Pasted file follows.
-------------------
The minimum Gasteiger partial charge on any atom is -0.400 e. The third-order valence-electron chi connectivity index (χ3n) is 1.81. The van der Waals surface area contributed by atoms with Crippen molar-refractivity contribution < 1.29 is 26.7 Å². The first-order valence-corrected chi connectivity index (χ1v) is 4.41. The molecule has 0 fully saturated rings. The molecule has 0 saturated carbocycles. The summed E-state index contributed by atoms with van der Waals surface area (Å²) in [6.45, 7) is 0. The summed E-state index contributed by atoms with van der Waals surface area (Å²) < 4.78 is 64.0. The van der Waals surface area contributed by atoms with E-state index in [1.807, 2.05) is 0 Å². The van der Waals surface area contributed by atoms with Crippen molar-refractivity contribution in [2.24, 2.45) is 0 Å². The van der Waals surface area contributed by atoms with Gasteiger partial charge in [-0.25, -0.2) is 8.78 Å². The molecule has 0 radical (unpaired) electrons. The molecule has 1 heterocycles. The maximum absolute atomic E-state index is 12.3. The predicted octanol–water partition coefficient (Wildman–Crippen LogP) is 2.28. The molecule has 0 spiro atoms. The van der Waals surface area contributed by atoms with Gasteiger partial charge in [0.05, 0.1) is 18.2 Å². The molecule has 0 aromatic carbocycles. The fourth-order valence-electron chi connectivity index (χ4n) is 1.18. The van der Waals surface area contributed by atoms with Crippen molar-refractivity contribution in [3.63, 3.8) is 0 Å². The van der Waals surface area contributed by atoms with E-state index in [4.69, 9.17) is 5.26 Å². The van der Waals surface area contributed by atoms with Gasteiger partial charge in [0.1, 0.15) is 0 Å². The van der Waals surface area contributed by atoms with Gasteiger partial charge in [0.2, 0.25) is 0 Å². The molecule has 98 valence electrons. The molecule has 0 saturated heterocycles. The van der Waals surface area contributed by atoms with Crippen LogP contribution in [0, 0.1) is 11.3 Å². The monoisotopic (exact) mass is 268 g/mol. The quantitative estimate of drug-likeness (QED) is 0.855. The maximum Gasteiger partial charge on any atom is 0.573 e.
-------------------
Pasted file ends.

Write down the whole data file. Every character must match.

The minimum Gasteiger partial charge on any atom is -0.400 e. The third-order valence-electron chi connectivity index (χ3n) is 1.81. The van der Waals surface area contributed by atoms with Crippen molar-refractivity contribution < 1.29 is 26.7 Å². The first-order valence-corrected chi connectivity index (χ1v) is 4.41. The molecule has 0 fully saturated rings. The molecule has 0 saturated carbocycles. The summed E-state index contributed by atoms with van der Waals surface area (Å²) in [6.45, 7) is 0. The summed E-state index contributed by atoms with van der Waals surface area (Å²) < 4.78 is 64.0. The van der Waals surface area contributed by atoms with E-state index in [1.807, 2.05) is 0 Å². The van der Waals surface area contributed by atoms with Crippen molar-refractivity contribution in [2.24, 2.45) is 0 Å². The van der Waals surface area contributed by atoms with Gasteiger partial charge in [-0.25, -0.2) is 8.78 Å². The molecule has 0 radical (unpaired) electrons. The molecule has 1 heterocycles. The maximum absolute atomic E-state index is 12.3. The predicted octanol–water partition coefficient (Wildman–Crippen LogP) is 2.28. The molecule has 0 spiro atoms. The van der Waals surface area contributed by atoms with Gasteiger partial charge in [0.05, 0.1) is 18.2 Å². The molecule has 0 aromatic carbocycles. The fourth-order valence-electron chi connectivity index (χ4n) is 1.18. The van der Waals surface area contributed by atoms with Crippen molar-refractivity contribution in [3.63, 3.8) is 0 Å². The van der Waals surface area contributed by atoms with E-state index in [4.69, 9.17) is 5.26 Å². The van der Waals surface area contributed by atoms with Gasteiger partial charge in [0.1, 0.15) is 0 Å². The van der Waals surface area contributed by atoms with Gasteiger partial charge in [0.2, 0.25) is 0 Å². The molecule has 98 valence electrons. The molecule has 0 saturated heterocycles. The van der Waals surface area contributed by atoms with Crippen LogP contribution in [0, 0.1) is 11.3 Å². The monoisotopic (exact) mass is 268 g/mol. The quantitative estimate of drug-likeness (QED) is 0.855. The maximum Gasteiger partial charge on any atom is 0.573 e.